Babies

If you are seriously worried about your baby, don’t wait for an appointment with your GP. Contact your Plunket nurse or emergency department now.

Reflux

During the first few months many babies experience varying degrees of reflux, which occurs when the acidic stomach contents regurgitate back into the oesophagus, causing pain. Reflux is common in babies because the circular band of muscle that acts as a valve between the oesophagus and the stomach is immature.

Symptoms: Reflux often gets misdiagnosed as colic. Other symptoms include frequent spitting up or vomiting (though not all babies with reflux spit up), movements such as throwing the legs up or arching the back, frequent wet burps, or throaty gagging noises.

Treatment: Smaller, more frequent feedings (feed your baby half as much, twice as often) can help because less food in the stomach at one time decreases reflux. Frequent feedings will also stimulate the production of saliva, which neutralizes stomach acid and lubricates the oesophageal lining. Keep baby upright and quiet for at least a half hour after feeding to let gravity hold the food down. Breastfeed if you can since breast milk is digested faster than formula.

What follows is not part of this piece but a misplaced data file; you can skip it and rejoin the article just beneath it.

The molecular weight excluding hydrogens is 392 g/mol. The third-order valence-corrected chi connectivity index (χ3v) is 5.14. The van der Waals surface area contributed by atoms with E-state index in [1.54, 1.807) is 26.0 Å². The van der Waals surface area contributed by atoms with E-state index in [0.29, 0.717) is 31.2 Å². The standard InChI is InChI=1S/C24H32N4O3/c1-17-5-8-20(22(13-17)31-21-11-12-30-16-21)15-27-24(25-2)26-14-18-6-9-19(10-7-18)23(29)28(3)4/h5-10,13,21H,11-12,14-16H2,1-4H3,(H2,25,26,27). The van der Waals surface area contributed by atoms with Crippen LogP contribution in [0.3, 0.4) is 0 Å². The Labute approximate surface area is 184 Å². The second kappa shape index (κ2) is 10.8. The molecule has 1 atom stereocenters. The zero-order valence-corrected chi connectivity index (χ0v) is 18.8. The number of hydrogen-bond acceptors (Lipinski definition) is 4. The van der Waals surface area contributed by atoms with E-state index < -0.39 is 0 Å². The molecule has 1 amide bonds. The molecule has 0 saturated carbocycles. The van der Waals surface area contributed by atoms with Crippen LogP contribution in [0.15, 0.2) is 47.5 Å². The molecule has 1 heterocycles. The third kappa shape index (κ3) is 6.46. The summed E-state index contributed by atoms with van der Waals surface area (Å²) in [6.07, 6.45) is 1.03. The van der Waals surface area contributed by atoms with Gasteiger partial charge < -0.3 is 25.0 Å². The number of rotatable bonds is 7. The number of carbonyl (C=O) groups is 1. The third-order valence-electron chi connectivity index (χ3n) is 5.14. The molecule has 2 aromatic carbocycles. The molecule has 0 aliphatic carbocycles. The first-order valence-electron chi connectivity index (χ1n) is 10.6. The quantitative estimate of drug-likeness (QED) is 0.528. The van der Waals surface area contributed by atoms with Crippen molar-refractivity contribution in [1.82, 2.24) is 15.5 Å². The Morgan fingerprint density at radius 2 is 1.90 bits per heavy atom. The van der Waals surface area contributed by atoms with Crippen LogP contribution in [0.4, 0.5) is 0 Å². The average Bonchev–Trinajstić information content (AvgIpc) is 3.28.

When to call the doctor: With mild reflux, these simple home remedies are usually enough. If the reflux is severe enough to interfere with weight gain and sleep, or is causing your baby a lot of pain, the doctor may prescribe medications that block the production of stomach acid. Reflux usually begins to subside around 7 months, when babies spend much of their day upright.


Colds

Most babies usually get several colds during their first year. Colds are caused by viral infections that cause the membranes of the nose and respiratory passages to swell and pour out mucus.

Symptoms: Narrowed, mucus-filled breathing passages can cause baby to cough, wheeze, breathe fast, and may interfere with normal sleeping and eating patterns. Your baby may also have a low-grade fever, runny nose, sneezing, and a decreased appetite.